MORE DETAILS ON THE EFFORT TO INSERT SYRIAN AIRBORNE TROOPS INTO DEIR EZ-ZOR
On December 9, 2016, columns of Islamic State armored cars left the city of Mosul and crossed the border into Syria.IS fighters launched a fierce offensive on the Syrian army garrison in Palmyra and conquered the city. The IS had 4,000 fighters in this operation, who came via Toyota pickup trucks equipped with machine guns, armored vehicles, artillery and tanks.
On January 14, 2017, part of the IS group in the area of Palmyra traveled 100 km east to join the Islamic State group attacking the city of Deir ez-Zor.In a few days, the 7,000 IS fighters managed to break in two the defensive formation of the Syrian army at Deir ez-Zor.
The situation became critical for the defenders of Deir ez-Zor and Russian aircraft operating from the Hmeymim base executed 80–100 missions a day to stop the Islamic State attacks.Even so, the Syrian army headquarters decided it was necessary to supplement the military contingent fighting in the Deir ez-Zor encirclement.
It was not possible to land Syrian transport planes at the Deir ez-Zor airport, as they would be vulnerable to MANPADS (Man-portable air-defense system)and to machine-gun fire from the terrorists, especially during take-off and landing, and while taxiing.Therefore it was decided to send only soldiers, without arms and munitions, by transport helicopters.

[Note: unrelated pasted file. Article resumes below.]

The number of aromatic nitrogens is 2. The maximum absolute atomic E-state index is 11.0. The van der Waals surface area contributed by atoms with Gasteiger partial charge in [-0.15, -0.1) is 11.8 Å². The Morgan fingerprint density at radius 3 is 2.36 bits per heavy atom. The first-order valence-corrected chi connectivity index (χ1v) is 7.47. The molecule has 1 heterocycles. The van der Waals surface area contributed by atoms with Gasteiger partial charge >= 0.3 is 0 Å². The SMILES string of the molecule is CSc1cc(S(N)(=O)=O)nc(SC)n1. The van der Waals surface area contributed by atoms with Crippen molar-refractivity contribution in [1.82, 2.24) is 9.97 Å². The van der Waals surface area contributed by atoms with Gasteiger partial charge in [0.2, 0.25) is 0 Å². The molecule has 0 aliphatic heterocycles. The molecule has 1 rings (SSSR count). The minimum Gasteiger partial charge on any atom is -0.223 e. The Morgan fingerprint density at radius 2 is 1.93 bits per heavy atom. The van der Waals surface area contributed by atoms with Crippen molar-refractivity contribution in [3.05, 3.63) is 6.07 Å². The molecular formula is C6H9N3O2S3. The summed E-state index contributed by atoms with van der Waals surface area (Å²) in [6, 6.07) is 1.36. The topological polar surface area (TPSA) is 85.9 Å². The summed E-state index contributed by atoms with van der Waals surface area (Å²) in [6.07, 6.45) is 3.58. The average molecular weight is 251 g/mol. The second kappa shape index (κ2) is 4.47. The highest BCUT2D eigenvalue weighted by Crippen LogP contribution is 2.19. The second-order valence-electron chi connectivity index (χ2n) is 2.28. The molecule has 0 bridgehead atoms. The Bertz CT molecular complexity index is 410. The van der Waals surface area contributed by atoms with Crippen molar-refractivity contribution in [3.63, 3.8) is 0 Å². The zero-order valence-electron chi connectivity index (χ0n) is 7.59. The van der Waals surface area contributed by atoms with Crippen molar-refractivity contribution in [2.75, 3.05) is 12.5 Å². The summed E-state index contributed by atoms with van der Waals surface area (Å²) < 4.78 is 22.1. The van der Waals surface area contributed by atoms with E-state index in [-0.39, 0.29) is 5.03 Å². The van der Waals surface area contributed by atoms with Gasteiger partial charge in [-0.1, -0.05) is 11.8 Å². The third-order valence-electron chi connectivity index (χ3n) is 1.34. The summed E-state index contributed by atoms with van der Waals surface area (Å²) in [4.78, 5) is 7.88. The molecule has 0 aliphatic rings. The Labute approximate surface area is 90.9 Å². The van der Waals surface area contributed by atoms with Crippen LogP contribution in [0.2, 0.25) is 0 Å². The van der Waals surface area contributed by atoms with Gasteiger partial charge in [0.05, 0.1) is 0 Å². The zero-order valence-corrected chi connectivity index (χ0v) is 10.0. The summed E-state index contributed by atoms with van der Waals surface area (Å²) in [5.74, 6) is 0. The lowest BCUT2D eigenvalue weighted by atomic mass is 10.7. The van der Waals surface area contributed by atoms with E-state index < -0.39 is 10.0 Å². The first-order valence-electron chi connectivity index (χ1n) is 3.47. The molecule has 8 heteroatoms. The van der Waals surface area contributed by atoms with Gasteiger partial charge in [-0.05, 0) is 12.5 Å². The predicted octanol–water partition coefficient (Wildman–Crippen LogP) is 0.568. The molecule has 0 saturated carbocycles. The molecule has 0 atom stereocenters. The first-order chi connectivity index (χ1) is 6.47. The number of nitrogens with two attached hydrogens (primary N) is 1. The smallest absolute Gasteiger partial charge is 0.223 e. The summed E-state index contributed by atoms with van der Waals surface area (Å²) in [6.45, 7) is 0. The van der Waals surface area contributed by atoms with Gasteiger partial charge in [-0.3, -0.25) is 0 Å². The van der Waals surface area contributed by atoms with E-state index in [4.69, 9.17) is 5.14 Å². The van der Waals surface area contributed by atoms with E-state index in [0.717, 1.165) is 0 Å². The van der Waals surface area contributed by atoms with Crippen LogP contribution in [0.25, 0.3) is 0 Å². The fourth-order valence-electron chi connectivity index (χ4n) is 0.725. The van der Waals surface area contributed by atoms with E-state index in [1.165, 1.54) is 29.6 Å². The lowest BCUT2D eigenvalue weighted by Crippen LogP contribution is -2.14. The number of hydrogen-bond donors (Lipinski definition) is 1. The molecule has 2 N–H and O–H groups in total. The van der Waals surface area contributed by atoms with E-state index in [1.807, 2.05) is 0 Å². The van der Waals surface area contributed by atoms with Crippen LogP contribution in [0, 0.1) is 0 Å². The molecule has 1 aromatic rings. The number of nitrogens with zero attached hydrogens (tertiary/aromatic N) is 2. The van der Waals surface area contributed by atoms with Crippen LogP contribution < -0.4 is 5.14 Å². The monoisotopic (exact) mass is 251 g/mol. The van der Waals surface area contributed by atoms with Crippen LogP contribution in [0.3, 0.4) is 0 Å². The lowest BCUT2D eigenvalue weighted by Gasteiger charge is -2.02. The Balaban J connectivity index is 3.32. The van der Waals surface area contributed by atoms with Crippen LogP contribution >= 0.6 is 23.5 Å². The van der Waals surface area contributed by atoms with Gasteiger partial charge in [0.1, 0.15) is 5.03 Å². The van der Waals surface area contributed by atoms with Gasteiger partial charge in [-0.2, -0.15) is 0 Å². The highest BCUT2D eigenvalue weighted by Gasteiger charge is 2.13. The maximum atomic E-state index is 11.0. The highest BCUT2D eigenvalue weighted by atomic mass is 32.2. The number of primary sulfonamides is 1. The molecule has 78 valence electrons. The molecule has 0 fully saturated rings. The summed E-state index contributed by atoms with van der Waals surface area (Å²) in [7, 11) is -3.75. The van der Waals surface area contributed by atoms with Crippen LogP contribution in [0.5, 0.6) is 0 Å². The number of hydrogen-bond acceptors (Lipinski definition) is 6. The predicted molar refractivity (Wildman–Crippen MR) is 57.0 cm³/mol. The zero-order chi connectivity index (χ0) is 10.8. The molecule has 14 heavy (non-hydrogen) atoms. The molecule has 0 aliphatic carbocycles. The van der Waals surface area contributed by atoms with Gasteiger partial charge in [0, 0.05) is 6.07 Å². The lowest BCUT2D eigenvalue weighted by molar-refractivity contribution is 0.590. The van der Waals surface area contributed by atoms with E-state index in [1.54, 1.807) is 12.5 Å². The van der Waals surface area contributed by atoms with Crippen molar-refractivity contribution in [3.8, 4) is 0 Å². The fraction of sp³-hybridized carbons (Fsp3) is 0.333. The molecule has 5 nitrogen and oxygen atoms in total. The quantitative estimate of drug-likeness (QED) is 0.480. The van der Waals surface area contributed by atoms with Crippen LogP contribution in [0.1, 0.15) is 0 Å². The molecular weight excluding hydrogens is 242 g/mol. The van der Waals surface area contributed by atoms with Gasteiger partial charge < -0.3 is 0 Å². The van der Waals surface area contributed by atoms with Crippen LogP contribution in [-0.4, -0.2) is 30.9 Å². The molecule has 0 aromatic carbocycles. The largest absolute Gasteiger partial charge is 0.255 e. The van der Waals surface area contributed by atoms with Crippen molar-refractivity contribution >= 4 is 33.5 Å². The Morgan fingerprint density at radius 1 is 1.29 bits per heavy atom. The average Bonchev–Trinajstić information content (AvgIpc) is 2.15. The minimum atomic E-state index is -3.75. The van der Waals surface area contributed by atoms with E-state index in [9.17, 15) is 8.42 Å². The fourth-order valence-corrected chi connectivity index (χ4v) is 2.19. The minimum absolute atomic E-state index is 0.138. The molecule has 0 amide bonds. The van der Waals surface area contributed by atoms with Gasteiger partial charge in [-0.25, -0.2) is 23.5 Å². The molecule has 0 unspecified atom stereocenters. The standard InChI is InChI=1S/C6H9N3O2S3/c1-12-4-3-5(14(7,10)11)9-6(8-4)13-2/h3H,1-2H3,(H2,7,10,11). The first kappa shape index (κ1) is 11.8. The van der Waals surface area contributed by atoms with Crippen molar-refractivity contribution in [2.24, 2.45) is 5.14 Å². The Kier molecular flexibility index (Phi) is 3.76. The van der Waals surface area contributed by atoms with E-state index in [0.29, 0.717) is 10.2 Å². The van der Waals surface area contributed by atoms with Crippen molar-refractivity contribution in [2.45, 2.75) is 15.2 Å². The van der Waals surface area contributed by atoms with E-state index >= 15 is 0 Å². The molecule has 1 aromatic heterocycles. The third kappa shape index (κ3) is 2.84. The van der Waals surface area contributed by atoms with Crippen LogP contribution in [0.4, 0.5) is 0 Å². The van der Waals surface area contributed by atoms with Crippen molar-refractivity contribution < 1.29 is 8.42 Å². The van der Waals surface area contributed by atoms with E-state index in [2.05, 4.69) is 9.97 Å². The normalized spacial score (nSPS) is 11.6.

The first group of Syrian soldiers was delivered on January 23 to Qamishli in Hasakeh governorate (in northeastern Syria), using four Il-76 military aircraft. Qamishli Airport, with its runway of 3,615 x 46m and its aerial navigation protection systems, is guarded by members of Regiment 154 of the Syrian army. One risk factor was the fact that Hasakeh governorate is controlled almost entirely by the armed wing of the Kurdish Democratic Union Party (YPG), supervised by US military instructors.
Qamishli Airport is 50 km northwest of Rmelan, where three security platoons (100 men) of the US 101st Airborne were deployed on January 19, 2016. The US military has set up a 700m-long runway and a platform that is occasionally used by several MH-60 helicopters and MV-22 tilt-rotor aircraft. These US aircraft are used in the fight against IS in Syria’s Raqaa governorate and in the siege against Mosul in Iraq.
On the night of 23/24 January, at Qamishli Airport, the Syrian military group was transferred aboard 20 Russian-made Syrian Mi-8/17 helicopters.TwootherMi-8/17 helicopters were held in reserve and took off after the first 20 to execute search and rescue missions, if necessary.Many of the helicopters had experienced Russian crews. The helicopters took off four or five at a time, in formation, and maintained a distance of 4 km between formations.
Flying over territory occupied by the Islamic State, their flight path bypassed all locations under terrorist control. The 250km flight path included several changes of direction to avoid giving away what was the final destination. En route Qamishli–Deir ez-Zor, none of the helicopters used its position lights and they did not descend below the altitude of 2,500 m.